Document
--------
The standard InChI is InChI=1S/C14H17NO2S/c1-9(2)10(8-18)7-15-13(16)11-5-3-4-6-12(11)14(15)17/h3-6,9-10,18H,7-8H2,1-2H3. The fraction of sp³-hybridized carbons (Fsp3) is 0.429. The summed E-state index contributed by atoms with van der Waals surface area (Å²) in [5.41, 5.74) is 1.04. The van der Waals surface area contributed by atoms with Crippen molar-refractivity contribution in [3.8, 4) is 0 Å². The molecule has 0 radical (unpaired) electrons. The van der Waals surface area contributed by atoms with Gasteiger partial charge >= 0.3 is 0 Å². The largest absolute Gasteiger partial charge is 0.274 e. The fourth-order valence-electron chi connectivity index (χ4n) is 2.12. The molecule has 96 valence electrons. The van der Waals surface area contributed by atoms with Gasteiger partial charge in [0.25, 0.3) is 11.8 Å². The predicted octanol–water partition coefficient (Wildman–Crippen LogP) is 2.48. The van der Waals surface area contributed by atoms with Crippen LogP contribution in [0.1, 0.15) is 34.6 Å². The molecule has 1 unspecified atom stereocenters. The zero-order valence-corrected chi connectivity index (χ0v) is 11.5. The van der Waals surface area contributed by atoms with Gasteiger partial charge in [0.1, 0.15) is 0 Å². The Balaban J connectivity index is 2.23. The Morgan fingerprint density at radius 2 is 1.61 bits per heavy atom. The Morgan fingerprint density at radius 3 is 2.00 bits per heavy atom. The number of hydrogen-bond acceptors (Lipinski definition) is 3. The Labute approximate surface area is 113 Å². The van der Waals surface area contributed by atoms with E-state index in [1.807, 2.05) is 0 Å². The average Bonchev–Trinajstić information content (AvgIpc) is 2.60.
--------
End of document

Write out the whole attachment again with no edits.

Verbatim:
The standard InChI is InChI=1S/C14H17NO2S/c1-9(2)10(8-18)7-15-13(16)11-5-3-4-6-12(11)14(15)17/h3-6,9-10,18H,7-8H2,1-2H3. The fraction of sp³-hybridized carbons (Fsp3) is 0.429. The summed E-state index contributed by atoms with van der Waals surface area (Å²) in [5.41, 5.74) is 1.04. The van der Waals surface area contributed by atoms with Crippen molar-refractivity contribution in [3.8, 4) is 0 Å². The molecule has 0 radical (unpaired) electrons. The van der Waals surface area contributed by atoms with Gasteiger partial charge >= 0.3 is 0 Å². The largest absolute Gasteiger partial charge is 0.274 e. The fourth-order valence-electron chi connectivity index (χ4n) is 2.12. The molecule has 96 valence electrons. The van der Waals surface area contributed by atoms with Gasteiger partial charge in [0.25, 0.3) is 11.8 Å². The predicted octanol–water partition coefficient (Wildman–Crippen LogP) is 2.48. The van der Waals surface area contributed by atoms with Crippen LogP contribution in [0.1, 0.15) is 34.6 Å². The molecule has 1 unspecified atom stereocenters. The zero-order valence-corrected chi connectivity index (χ0v) is 11.5. The van der Waals surface area contributed by atoms with Gasteiger partial charge in [0.1, 0.15) is 0 Å². The Balaban J connectivity index is 2.23. The Morgan fingerprint density at radius 2 is 1.61 bits per heavy atom. The Morgan fingerprint density at radius 3 is 2.00 bits per heavy atom. The number of hydrogen-bond acceptors (Lipinski definition) is 3. The Labute approximate surface area is 113 Å². The van der Waals surface area contributed by atoms with E-state index in [1.807, 2.05) is 0 Å². The average Bonchev–Trinajstić information content (AvgIpc) is 2.60.